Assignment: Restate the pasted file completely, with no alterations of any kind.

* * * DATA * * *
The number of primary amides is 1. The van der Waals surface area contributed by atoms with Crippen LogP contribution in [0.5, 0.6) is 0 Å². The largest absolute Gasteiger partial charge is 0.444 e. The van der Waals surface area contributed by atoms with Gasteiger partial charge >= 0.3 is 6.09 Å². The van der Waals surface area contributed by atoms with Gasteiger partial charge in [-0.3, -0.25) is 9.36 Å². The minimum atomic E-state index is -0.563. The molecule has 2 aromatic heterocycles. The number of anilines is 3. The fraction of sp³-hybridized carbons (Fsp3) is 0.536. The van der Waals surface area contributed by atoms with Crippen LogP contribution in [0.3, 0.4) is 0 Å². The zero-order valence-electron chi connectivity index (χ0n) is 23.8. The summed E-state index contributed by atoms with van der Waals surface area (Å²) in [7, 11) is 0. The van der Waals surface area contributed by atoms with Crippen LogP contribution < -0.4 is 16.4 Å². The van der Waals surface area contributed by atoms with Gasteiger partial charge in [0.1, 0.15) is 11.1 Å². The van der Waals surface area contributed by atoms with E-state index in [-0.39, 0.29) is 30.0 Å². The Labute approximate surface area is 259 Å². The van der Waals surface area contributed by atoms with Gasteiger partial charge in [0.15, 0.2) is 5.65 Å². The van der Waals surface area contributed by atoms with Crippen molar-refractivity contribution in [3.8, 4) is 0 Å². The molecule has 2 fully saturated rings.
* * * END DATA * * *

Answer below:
The number of primary amides is 1. The van der Waals surface area contributed by atoms with Crippen LogP contribution in [0.5, 0.6) is 0 Å². The largest absolute Gasteiger partial charge is 0.444 e. The van der Waals surface area contributed by atoms with Gasteiger partial charge >= 0.3 is 6.09 Å². The van der Waals surface area contributed by atoms with Gasteiger partial charge in [-0.3, -0.25) is 9.36 Å². The minimum atomic E-state index is -0.563. The molecule has 2 aromatic heterocycles. The number of anilines is 3. The fraction of sp³-hybridized carbons (Fsp3) is 0.536. The van der Waals surface area contributed by atoms with Crippen LogP contribution in [0.3, 0.4) is 0 Å². The zero-order valence-electron chi connectivity index (χ0n) is 23.8. The summed E-state index contributed by atoms with van der Waals surface area (Å²) in [7, 11) is 0. The van der Waals surface area contributed by atoms with Crippen LogP contribution < -0.4 is 16.4 Å². The van der Waals surface area contributed by atoms with Gasteiger partial charge in [0.1, 0.15) is 11.1 Å². The van der Waals surface area contributed by atoms with E-state index in [-0.39, 0.29) is 30.0 Å². The Labute approximate surface area is 259 Å². The van der Waals surface area contributed by atoms with Gasteiger partial charge in [0.15, 0.2) is 5.65 Å². The van der Waals surface area contributed by atoms with Crippen molar-refractivity contribution in [3.8, 4) is 0 Å². The molecule has 2 fully saturated rings.